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Simplified Modeling Tools

asked 2014-11-24 09:37:55 -0600

updated 2015-07-11 19:08:23 -0600

I am carrying out a research project on simplified building energy modelling tools, and I am looking for simplified tools that provide reasonably accurate estimates of annual energy consumption (isn't everyone ;-). Ideally the tool would allow for the input of approximate building geometry and floor area, envelope performance (perhaps a way to choose from different constructions), lighting, equipment and occupant loads, and some way of selecting different HVAC system types and efficiencies. I know in Canada we have RETScreen and the Screening Tool. Are there similar such tools developed for US/Europe that you might recommend investigating?

Thank you, Dan

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Wow, I'm super happy with all of the helpful responses that this question got. Thank you everyone!

Daniel gravatar image Daniel  ( 2014-11-26 09:08:37 -0600 )edit

@Daniel, are you looking for simplified calculations or simplified inputs for more detailed calculations? Or both?

__AmirRoth__ gravatar image __AmirRoth__  ( 2014-11-27 11:51:47 -0600 )edit

I'm interested in tools which simplify the modelling process by simplifying the input process. The goal is to characterize the accuracy of tools which simplify the modelling process and to determine under which circumstances the simplified tools can provide reasonably accurate results for compliance modelling.

Daniel gravatar image Daniel  ( 2014-11-27 13:02:12 -0600 )edit

@Daniel, another question is whether you need the tool to give you the actual detailed model you can inspect, modify, and even take elsewhere or you are satisfied with shrink-wrapped tools that take simplified inputs, run the simulation, and display results?

__AmirRoth__ gravatar image __AmirRoth__  ( 2014-11-29 11:15:13 -0600 )edit
1

I'm satisfied with shrink-wrapped tools that provide the results straight off, but also interested in other tools that may allow further development of the model.

Daniel gravatar image Daniel  ( 2014-12-01 08:15:03 -0600 )edit

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answered 2014-11-24 11:53:26 -0600

updated 2020-02-03 04:23:31 -0600

CEN/ISO 13790 is the European Standard for algebraic annual and hourly energy consumption calculations (http://www.iso.org/iso/catalogue_deta...). OpenStudio has an implementation (not available via the UI yet) and there is also a spreadsheet version developed and maintained by Georgia Tech although I cannot find the link to it right now. @Ralph Muehleisen from ANL is a good contact for this methodology.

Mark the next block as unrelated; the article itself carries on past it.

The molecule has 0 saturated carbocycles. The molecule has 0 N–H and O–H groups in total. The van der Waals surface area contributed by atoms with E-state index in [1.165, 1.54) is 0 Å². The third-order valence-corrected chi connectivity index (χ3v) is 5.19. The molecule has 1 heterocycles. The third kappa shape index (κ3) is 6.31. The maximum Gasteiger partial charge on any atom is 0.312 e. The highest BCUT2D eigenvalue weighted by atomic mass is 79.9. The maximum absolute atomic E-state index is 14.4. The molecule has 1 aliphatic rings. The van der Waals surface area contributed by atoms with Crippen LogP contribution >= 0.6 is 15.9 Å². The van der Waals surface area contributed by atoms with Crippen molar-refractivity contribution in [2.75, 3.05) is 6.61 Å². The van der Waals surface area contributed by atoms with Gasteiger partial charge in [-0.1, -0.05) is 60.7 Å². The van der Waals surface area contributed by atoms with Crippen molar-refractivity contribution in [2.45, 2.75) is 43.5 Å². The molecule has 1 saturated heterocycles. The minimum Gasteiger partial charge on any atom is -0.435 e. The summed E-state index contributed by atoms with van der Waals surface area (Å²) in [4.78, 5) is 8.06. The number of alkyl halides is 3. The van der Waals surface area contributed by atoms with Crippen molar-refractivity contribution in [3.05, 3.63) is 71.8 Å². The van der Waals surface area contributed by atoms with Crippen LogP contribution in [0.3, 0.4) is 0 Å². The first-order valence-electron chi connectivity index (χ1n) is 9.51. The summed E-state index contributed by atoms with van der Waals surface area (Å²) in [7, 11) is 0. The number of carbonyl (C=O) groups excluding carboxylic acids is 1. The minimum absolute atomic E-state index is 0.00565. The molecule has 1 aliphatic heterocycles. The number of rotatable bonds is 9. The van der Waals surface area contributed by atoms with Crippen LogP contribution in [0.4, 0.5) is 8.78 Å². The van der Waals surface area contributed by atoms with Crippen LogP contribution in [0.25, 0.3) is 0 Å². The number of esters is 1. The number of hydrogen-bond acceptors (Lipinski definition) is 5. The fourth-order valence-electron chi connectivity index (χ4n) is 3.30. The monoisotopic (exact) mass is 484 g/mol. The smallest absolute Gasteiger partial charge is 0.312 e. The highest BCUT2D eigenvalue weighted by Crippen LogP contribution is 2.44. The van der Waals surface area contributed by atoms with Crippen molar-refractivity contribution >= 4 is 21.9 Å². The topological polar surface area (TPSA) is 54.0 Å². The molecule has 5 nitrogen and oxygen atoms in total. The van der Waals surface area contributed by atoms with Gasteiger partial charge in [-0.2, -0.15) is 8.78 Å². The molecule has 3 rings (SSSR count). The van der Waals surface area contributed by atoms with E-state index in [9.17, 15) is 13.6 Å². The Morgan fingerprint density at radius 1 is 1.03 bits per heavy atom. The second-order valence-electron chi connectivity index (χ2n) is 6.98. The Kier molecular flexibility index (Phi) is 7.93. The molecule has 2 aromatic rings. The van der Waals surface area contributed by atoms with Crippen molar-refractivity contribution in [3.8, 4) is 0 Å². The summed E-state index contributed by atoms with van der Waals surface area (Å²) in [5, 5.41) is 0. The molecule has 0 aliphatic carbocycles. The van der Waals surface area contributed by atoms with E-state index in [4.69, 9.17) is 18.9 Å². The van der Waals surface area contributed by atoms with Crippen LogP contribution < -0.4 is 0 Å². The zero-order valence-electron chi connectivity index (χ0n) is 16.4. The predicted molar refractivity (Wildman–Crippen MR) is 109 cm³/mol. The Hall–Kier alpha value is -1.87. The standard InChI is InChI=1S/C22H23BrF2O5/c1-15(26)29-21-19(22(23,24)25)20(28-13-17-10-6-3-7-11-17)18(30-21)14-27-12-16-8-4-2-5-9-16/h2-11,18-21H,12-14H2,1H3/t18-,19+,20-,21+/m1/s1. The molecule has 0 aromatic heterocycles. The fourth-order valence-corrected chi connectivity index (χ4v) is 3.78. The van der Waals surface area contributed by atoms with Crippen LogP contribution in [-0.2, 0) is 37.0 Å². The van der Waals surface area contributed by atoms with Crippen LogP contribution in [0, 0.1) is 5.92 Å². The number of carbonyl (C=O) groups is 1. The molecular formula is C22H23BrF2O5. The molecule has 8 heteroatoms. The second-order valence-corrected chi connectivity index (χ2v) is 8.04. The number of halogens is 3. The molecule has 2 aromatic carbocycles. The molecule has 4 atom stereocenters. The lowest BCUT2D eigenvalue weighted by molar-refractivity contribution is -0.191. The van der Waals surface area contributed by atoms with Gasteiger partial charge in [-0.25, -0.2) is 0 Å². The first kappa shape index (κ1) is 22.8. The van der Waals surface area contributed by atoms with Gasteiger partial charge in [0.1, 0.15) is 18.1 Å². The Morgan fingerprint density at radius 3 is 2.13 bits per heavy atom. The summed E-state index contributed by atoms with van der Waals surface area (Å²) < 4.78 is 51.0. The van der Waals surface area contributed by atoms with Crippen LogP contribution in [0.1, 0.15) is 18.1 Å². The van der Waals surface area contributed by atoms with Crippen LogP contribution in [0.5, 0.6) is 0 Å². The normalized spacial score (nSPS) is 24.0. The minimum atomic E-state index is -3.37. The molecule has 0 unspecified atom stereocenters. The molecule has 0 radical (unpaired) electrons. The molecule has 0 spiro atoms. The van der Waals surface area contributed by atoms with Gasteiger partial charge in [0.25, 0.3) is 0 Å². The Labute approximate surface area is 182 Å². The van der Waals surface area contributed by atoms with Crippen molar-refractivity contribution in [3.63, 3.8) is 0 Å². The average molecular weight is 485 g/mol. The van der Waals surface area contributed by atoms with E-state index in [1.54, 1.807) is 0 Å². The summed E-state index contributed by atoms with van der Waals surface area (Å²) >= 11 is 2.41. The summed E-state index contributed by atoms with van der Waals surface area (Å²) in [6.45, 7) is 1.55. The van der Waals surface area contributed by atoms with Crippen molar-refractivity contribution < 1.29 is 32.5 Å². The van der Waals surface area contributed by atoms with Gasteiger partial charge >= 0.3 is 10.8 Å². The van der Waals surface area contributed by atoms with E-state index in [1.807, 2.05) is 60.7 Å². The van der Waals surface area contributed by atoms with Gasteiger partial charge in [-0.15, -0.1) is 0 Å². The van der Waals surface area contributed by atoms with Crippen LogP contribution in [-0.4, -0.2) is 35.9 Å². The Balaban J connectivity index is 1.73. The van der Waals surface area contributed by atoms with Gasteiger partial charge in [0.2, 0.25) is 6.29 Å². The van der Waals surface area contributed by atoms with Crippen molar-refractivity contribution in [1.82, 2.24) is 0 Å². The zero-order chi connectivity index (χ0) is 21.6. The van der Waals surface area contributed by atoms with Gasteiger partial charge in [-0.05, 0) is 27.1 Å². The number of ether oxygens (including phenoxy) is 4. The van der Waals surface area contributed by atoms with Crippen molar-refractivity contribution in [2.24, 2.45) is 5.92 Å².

Tools that generate detailed models from simplified inputs include the EnergyPlus Example File Generator (EEFG) which gives you an IDF file and the OpenStudio ModelMaker (http://modelmaker.nrel.gov/) which gives you an OSM. Speaking of OSM, you can programmatically generate an OSM model from high-level inputs using the API or collections of measures. The OpenStudio team is currently reimplementing DOE's commercial prototype buildings in this form.

DOE's Commercial Asset Score (http://buildingenergyscore.energy.gov/) creates OpenStudio models, but will not give them to you (Edit: 07/08/2015 it now allows you to download the OSM). LBNL is putting together a Commercial Building Energy Saver counterpart to Home Energy Saver. That service will be up in the next 6-12 months. Not clear whether it will make the model available or not.

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I don't know that the Georgia Tech spreadsheet has ever been officially publicly released. As @Amir Roth says, feel free to contact me for information on the OpenStudio implementation, a stand alone C++ implementation that is not yet released, or a MATLAB implementation of the the monthly ISO method.

Ralph Muehleisen gravatar image Ralph Muehleisen  ( 2014-11-24 16:34:51 -0600 )edit

Would you describe this as a tool that allows for simplified input of building parameters, or one which simplifies the calculation process by using a simplified algorithm, or both?

Daniel gravatar image Daniel  ( 2014-11-25 13:04:59 -0600 )edit

These tools are both simple in input and simplified in algorithm. Geometry is simplified to 8 walls (N, NE, E ...), one roof. Building is one zone only. Walls/windows are described by simple U values, SHGC, etc. Internal loads are defined in terms of power densities (W/m2). Ground heat transfer is ignored (ISO 13790 has a method but it's not included yet in any of our implementations or the GaTech version). Schedules are highly simplified too. I have a spreadsheet interface to generate an input file for our C++ standalone and/or MATLAB version.

Ralph Muehleisen gravatar image Ralph Muehleisen  ( 2014-11-25 22:58:28 -0600 )edit